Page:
My experience of anxiety has mostly been with the physical symptoms. It took a long time for me to realize what was causing them. I expect there are others out there too who struggle with such things. The issue is, when you go to a doctor about chest pains, they look at your heart. If your stomach is hurting, they may look at your diet or give you something to settle it. In my experience, it’s quite rare for someone to make the link to the brain.

For me, I rarely experience the anxious thoughts anymore. I only have pain. I have my legs cramp along with my neck. I clutching my chest, trying to slow my breathing. There is very little I can do to stop these symptoms, as normally I can’t quite determine what is causing them.

Mental illness is not just a condition of the mind; it can affect the entire body in ways you wouldn’t immediately think. Learning to understand and recognize these physical symptoms is essential. It is essential because it does not matter how many irritable bowel syndrome (IBS) tablets you take — that pain will not subside until you relax, which is easier said than done for most people who live with anxiety.

So the next time your chest flares or your legs wobble, make a note of the situation you are in. Trying leaving the room or area. Learning the difference between actual physical illness and that caused by mental conditions will save you a lot of time and worry.

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I have always been the prepared one — maybe even too prepared:

The girl who double checked her school supply list before the first day to make sure she had everything just right.

The girl who analyzed project and assignment rubrics extensively to make sure the submitted work was perfection.

The girl who spent at least double the time the average student did preparing for a test, making sure not a single fact was overlooked.

The girl who never settled.

The girl who was never satisfied.

The girl who never felt “good” was “good enough.”

The girl who didn’t realize this push for perfection was more than just being a “good student, an overachiever.”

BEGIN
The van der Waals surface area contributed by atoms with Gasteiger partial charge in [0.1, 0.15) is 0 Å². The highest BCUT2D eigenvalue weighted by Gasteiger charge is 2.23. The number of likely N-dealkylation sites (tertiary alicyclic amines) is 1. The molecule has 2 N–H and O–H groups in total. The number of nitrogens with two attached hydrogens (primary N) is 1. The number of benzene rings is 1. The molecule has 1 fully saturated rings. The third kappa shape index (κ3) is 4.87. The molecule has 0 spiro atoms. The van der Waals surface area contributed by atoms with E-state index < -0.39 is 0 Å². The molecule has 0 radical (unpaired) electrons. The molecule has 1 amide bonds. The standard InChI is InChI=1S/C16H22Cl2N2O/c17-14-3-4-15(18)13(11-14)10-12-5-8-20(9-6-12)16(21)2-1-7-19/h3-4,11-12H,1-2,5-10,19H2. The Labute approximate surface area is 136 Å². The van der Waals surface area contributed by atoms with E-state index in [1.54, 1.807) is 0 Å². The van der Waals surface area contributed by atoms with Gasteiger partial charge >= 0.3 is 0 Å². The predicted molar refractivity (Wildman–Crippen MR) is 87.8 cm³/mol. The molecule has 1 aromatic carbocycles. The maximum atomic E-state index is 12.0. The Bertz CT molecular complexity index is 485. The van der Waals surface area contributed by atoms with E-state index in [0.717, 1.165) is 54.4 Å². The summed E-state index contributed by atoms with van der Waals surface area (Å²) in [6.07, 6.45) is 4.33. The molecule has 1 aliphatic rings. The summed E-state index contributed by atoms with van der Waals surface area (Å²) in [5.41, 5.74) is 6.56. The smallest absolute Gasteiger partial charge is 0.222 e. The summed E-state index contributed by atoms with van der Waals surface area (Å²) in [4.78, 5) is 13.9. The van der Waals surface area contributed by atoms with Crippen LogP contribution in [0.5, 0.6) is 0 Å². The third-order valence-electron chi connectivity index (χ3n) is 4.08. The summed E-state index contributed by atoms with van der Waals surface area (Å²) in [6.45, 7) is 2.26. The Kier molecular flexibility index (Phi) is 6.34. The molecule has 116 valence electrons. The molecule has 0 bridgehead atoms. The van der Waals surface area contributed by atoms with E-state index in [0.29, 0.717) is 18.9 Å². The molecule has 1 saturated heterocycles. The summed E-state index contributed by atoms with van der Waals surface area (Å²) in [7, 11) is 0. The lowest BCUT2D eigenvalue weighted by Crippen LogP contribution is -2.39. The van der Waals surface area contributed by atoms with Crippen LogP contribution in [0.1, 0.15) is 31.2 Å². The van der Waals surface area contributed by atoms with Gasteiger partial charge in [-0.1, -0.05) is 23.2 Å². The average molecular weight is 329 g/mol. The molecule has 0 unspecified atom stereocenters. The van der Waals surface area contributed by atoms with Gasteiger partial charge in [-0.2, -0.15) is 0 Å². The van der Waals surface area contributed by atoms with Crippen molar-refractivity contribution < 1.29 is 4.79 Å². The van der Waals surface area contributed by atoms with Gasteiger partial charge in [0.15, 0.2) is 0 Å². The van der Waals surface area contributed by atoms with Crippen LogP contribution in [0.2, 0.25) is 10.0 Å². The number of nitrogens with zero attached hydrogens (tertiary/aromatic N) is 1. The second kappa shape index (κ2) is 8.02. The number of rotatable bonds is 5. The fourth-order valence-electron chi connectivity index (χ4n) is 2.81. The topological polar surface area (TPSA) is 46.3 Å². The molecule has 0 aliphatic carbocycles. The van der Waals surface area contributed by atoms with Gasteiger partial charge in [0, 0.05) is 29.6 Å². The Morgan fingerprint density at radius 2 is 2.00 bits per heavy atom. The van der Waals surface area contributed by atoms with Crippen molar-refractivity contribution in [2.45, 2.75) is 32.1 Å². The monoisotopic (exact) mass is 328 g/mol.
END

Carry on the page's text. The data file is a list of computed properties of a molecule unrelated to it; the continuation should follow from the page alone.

The girl who had normalized excessive anxiety and stress for far too long.

The girl who did not realize the damage excessive perfectionism and unrealistic self-set expectations can cause until it was far too late.

The anxiety became overwhelming. Unbearable. All-consuming.

The idea of not being “enough” popped into my head.

The average person may get that idea in their head from time to time, then let it go … but I could not.

The little idea turned into a fear.

Am I not good enough? Am I not trying hard enough? Is my best effort not going to get me anywhere? Am I going to be a complete failure?

The little thought escalated into an obsession. Soon, all I could see was the possibility of failure. It was everywhere. It haunted me constantly. It deprived me of my sleep. It broke me down until others could barely recognize me.

It took away my ability to see any future for myself.

It sent me into a major depression, stripped me of my personality and my happiness. It made me ill.

Nothing had prepared me for an illness which made me feel worthless.

Nothing had prepared me for an illness which made me feel like such a burden.

Nothing had prepared me for an illness which made me convinced suicide was the answer.

Nothing had prepared me for dealing with depression.

Four years ago, I thought I would be graduating this May, prepared for the adult world after four years of an amazing college experience. I never imagined I would take a semester off for depression. I never imagined I would take yet another semester off for full-blown mania. I never imagined I would be mentally ill.

College is meant to be an opportunity for growth, self-discovery and new experiences. I have grown, but I still have a lot of recovering to do to become my personal best.